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Printing Industry Exchange ( is pleased to have Steven Waxman writing and managing the Printing Industry Blog. As a printing consultant, Steven teaches corporations how to save money buying printing, brokers printing services, and teaches prepress techniques. Steven has been in the printing industry for thirty-three years working as a writer, editor, print buyer, photographer, graphic designer, art director, and production manager.

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Custom Printing: InDesign and Photoshop Tips

I have been doing more freelance design work recently, working in Photoshop and InDesign, preparing layouts for commercial printers. I have learned, or relearned, a number of tips and tricks that you might find helpful in your design work. Here they are, listed in no particular order but separated into two categories: Photoshop and InDesign.


  1. As I have noted in prior blog articles, don’t trust your computer monitor, particularly if you have not calibrated it and the ambient light in your workspace fluctuates. In addition, LCD monitors tend to make colors look lighter and brighter than they will print.
  2. To be safe, adjust your photos in the RGB (red, green, blue) as opposed to CMYK (cyan, magenta, yellow, and black) color space. Use the “Info” window and eyedropper tool to show you the percentages of red, green, and blue. (Look for a neutral white registering 0 percent red, 0 percent green, and 0 percent blue.) This will yield an image without a color cast. If you see an imbalance, you can increase or decrease color in one of the three channels (R, G, or B).
  3. When your images look right on the screen, lighten them slightly using the curves or levels tools. Have your commercial printer check samples of your work to make sure the final output will be as you expect.
  4. Do your cropping, sizing, and rotating of images in Photoshop, not InDesign. This will allow the RIP in the custom printing vendor’s prepress department to process your files more quickly.
  5. When in doubt, send sample files to your custom printing service. It’s better to catch problems prior to hard-copy proofing. That said, it’s still cheaper to catch an error in a proof than to find it after the commercial printer has delivered your job (necessitating a reprint).
  6. Remember to convert your files from RGB to CMYK prior to placing the images in your InDesign layout. Your commercial printer will need four separate plates for offset printing. It’s better that you do the conversion and see any problems rather than have your custom printing vendor do the conversion. You will have more control over the results.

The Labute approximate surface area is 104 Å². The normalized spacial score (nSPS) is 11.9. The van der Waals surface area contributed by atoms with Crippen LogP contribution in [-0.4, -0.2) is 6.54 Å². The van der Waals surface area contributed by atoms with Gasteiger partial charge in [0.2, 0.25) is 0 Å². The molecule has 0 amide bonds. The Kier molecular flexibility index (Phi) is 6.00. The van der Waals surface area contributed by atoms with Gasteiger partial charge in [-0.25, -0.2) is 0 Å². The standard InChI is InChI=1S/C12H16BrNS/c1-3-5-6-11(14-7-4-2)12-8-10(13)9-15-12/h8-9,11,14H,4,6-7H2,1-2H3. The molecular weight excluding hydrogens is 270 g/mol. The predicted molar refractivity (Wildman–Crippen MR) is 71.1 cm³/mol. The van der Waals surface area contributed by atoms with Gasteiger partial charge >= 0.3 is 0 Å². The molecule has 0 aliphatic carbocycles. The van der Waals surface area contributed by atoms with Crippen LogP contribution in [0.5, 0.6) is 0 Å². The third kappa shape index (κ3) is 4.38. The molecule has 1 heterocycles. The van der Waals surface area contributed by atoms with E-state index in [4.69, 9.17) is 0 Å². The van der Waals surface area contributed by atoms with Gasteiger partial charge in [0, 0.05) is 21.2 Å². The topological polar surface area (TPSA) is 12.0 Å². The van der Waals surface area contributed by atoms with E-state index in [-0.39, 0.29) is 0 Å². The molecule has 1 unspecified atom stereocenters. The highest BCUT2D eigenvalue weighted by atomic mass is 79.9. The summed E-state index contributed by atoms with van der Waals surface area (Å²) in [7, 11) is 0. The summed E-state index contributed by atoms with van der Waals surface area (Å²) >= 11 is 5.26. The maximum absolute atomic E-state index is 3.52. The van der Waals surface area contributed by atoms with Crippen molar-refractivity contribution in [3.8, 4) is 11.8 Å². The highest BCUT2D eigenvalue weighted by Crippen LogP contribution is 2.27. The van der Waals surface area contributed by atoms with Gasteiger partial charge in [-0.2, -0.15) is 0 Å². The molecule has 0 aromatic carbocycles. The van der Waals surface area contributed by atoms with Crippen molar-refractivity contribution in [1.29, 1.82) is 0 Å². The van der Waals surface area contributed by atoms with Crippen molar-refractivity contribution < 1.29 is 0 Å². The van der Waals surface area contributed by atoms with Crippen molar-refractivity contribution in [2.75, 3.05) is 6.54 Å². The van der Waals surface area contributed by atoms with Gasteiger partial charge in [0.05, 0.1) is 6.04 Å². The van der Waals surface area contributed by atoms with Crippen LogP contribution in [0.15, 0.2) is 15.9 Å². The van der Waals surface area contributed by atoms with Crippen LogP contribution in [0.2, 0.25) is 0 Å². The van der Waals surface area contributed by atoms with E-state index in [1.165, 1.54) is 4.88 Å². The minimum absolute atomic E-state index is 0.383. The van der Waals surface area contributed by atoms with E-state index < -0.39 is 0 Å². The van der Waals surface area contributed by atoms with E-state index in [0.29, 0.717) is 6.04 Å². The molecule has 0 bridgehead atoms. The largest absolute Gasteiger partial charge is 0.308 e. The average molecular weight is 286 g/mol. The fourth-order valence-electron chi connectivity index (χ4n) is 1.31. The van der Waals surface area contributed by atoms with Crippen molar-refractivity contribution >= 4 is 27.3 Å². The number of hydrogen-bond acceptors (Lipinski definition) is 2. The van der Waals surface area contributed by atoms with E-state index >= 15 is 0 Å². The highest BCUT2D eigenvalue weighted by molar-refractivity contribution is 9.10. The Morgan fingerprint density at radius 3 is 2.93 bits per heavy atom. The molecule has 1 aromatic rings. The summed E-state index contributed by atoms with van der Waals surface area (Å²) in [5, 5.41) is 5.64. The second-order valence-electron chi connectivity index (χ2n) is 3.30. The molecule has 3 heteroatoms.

1. If you are placing a lot of images in your art files, you may like this little InDesign tool: “Fit content proportionately.” You can find it under the Object heading, under Fitting. If you place a photo and then use this command, the image will be enlarged or reduced to fit the photo box you have drawn.
  2. Don’t confuse this with “Fit content to frame” in the same menu. This will not adjust the size of the image proportionately, as the former command will do. What this means is that your photo may be the correct height, but it may be a little too wide or too narrow. The distortion could be slight. You might miss it at first, and then see a “fat” flower or a “skinny” person after your commercial printer has delivered the job.
  3. Here’s a quick way to create inside front and back covers that will complement the colors on the outside front cover. In Photoshop, choose a color that occurs infrequently on the cover image. Using the eyedropper tool and making sure the Info palette is open (look under the Window menu), you will see the CMYK percentages that are directly under the eyedropper. Write these numbers down. You can then open your InDesign art file, create a new color swatch using these percentages, and apply the color to the inside front and back covers. (You are essentially using a “digital densitometer,” similar to the ones your printing companies use on press. Unlike the monitor, you can trust the numbers provided by the Info palette. Learn to use this tool regularly.)
  4. Using the pointer tool, drag text (perhaps a headline) around the InDesign pasteboard as you decide where to place it. When you do this, colored alignment rules will appear from time to time alerting you when your text box aligns with other graphic elements on the page. This is especially useful when you are centering type on a page, since you don’t need to measure the distance to the right and left margins. InDesign does this for you automatically.

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